Oddly enough, not much has been done to address project leadership from a situational perspective. However, Dennis Slevin and Jeffrey Pinto have provided some useful insight. Using research based on responses to two questions, they describe the results in the context of a grid consisting of a Y-axis reflecting input to decision and an X-axis for decision authority. The two questions asked: When do you get information input (decision input)? and Where should you place the decision authority for this problem (decision authority)?
The authors identify four leadership skills: Autocrat, Consultative Autocrat, Consensus Manager, and Shareholder Manager. The Autocrat, of course, obtains little or no information from subordinates and makes decisions unilaterally. The Consultative Autocrat obtains input from subordinates , but makes most of the decisions him- or herself. The Consensus Manager receives group input and allows the group to make decisions. The Shareholder Manager does not encourage and does not take responsibility for obtaining input and allows the group to assume ultimate authority for decision making.
Slevin and Pinto appear to prefer styles leaning towards a people orientation. However, they explicitly subscribe to the situational or contingency approach to leadership, observing that no style fits all situations. They also add that the successful manager should be flexible by matching one's leadership style to the circumstances facing them. 
R. Max Wideman of AEW Services and Aaron J. Shenhar of the Stevens Institute have observed that a relationship exists between project management style and project type. Based on the work of Dr. Shenhar, they observe that style makes a difference as the technological complexity increases . Both authors identify a typology created by project management scope and technological uncertainty. They also identify four types of project leaders : Explorer, Coordinator, Driver, and Administrator.
The Explorer is the visionary who thinks strategically. The Coordinator is the facilitator who seeks compromise and encourages team participation. The Driver has a penchant towards actions and tends to be pragmatic and focused. The Administrator seeks stability and is very analytical.
Of course, Wideman and Shenhar do not appear to embrace a particular style. Again, flexibility in adapting styles to the situation is important. Both agree once again that no particular leadership style can accommodate all circumstances. Flexibility, therefore, becomes key to success. If project managers are inflexible , the affect on a team can be demoralizing. They also note that a high correlation exists between the type of leader and product, as well as the phase of a project.  A mismatch among all three can have negative results.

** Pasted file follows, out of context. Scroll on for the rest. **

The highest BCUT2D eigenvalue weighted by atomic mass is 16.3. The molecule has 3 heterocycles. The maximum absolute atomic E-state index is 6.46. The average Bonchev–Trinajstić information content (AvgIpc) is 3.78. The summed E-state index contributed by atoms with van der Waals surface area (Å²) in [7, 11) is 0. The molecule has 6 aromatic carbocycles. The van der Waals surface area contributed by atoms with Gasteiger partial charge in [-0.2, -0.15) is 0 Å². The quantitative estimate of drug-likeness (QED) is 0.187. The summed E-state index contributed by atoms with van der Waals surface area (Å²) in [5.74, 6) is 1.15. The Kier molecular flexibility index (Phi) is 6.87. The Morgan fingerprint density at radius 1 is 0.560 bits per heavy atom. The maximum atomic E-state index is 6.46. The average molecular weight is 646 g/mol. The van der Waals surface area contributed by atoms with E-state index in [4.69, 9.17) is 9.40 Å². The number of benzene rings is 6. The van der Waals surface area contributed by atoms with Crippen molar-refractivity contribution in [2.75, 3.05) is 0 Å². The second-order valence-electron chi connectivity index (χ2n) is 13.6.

Ralph Kliem and Harris Anderson apply the principles of Organizational Engineering (OE) to determine the most appropriate style under certain situations. OE is a branch of knowledge that seeks to understand, measure, predict, and guide the behavior of groups. The basis of OE is a person's strategic style, which is the behavior pattern that a person consistently manifests over a period of time when responding to situations. A strategic style is determined through two dimensions: method and mode. Method is the preferred approach to decision making, structured or unpatterned; mode is the preferred response, thought or action. The combination of method and mode creates four strategic styles: Reactive Stimulator, Relational Innovator, Logical Processor, and Hypothetical Analyzer.
A Reactive Stimulator is someone who is fast, direct, energetic , and independent when dealing with situations. A Relational Innovator is someone who is flexible, spontaneous , relational, theoretical, innovative, and futuristic. A Hypothetical Analyzer is someone who is analytical, definitive, conceptual, divergent , and reserved. A Logical Processor is someone who is practical, logical, methodical, precise, steady, and predictable.
According to Kliem and Anderson, a person's strategic style has implications for how they approach leading a project. A Reactive Stimulator prefers doing, has a task-orientation style, uses informal power, and applies negative incentives. A Relational Innovator prefers managing, has a people-orientation style, uses informal power, and applies positive incentives. A Hypothetical Analyzer prefers managing, has a people-orientation style, uses formal power, and applies positive incentives. A Logical Processor prefers doing, has task-orientation style, uses formal power, and applies negative incentives. 
The authors stress the importance of matching a person's strategic style with the overall style of a team. Otherwise, he or she will find it difficult to communicate and coordinate with team members . This situation can create such tension that it slows progress or even stops it. 
 Dennis Slevin and Jeffrey K. Pinto, Project leadership: understanding and consciously choosing your style, in Leadership Skills for Project Managers , Jeffrey K. Pinto and Jeffrey W. Trailer, Eds., Project Management Institute, Newtown Square, PA, 1998, pp. 29 “43.
 Max R. Wideman and Aaron J. Shenhar, Optimizing Project Success by Matching PM Style with Project Type, http://www.pmforum.org/library/papers/PM_Style&Scss.pdf, p. 12.
 Max R. Wideman and Aaron J. Shenhar, Optimizing Project Success by Matching PM Style with Project Type, http://www.pmforum.org/library/papers/PM_Style&Scss.pdf, p. 13.
 Ralph L. Kliem and Harris B. Anderson, The Organizational Engineering Approach to Project Management , St. Lucie Press, Boca Raton, FL, 2003, pp. 119 “130.
 Ralph L. Kliem and Harris B. Anderson, The Organizational Engineering Approach to Project Management , St. Lucie Press, Boca Raton, FL, 2003, p. 136.